Tuesday, June 7, 2011
Tween Tuesday Book Review: Small Acts of Amazing Courage, by Gloria Whelan (Paula Wiseman Book, 2011)
In her newest novel, National Book Award winner Gloria Whelan returns to India, also the setting for her award-winning novel, Homeless Bird. She tells the story of kind-hearted but independent-minded Rosalind, an English girl living in 1919 colonial India.
She is constantly doing things not fit for a proper young English girl. For example, she finds the club, populated with proper young girls her age, boring, and prefers going to the colorful local bazaar and spending time with Isha, her Indian friend.
Her father returns from military service in the war horrified to discover that Rosalind is picking up a Hindi accent from spending too much time with servants and not enough time at the club. But when Rosalind takes an interest in Gandhi and his attempt to free India from British rule, and gets involved with rescuing an orphan Indian baby, her father insists that she be sent to her maiden aunts in England, far from trouble.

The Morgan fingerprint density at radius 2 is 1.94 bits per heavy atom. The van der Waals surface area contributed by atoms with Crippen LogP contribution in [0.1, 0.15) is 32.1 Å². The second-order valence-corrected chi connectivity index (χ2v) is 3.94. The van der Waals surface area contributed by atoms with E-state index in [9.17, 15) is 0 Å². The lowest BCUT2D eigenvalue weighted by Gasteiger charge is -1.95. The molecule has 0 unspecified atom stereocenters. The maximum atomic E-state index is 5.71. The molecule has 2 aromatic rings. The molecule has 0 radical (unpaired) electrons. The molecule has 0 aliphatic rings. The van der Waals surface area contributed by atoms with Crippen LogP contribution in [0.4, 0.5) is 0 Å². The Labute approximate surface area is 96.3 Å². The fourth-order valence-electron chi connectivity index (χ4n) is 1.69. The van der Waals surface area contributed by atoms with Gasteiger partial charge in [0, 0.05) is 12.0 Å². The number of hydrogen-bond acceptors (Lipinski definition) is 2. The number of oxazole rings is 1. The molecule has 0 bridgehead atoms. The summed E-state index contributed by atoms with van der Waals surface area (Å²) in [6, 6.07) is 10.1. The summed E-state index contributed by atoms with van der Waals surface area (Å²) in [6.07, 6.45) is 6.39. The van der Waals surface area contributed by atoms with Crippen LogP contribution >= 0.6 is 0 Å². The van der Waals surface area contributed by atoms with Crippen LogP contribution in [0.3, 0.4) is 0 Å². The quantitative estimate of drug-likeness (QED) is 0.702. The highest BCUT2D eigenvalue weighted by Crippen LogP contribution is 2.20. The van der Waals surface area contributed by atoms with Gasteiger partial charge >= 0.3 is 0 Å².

Aunt Ethyl and Aunt Louise, Rosalind's mother tells her, are "like chalk and cheese," Ethyl "stiff-necked" and cold and Louise and the other warm but frightened to death of her older sister. England seems a cold, foreign land to the unhappy Rosalind until she meets up with the handsome Lieutenant Max Nelson, a friend from India. Rosalind will soon shake up their household in unexpected ways, and the surprising ending leaves room for a possible sequel.
This story is told in the first person by Rosalind, who is a likable and sympathetic protagonist. I found this to be an enjoyable coming-of-age story with a colorful setting, suitable for tween or even teen readers. There's a smidgen of potential romance developing between Rosalind and the dapper and progressive Max. I was disappointed with the characters of the two maiden aunts, who with their opposite personalities I found to be lacking in the depth seen in Rosalind and some of the other characters.
An author's note provides some background on the situation in India in 1919, particularly on Gandhi and the Indian National Congress. Whelan writes that she was inspired to write this novel by her own experience participating in the U.S. civil rights movement, which was heavily influenced by Gandhi's ideas, as well as by a book, Children of the Raj, which tells the story of the children of British civil servants stationed in Indian. The book also includes a glossary of Indian expressions used throughout the text.
Disclosure: Review copy provided by publisher.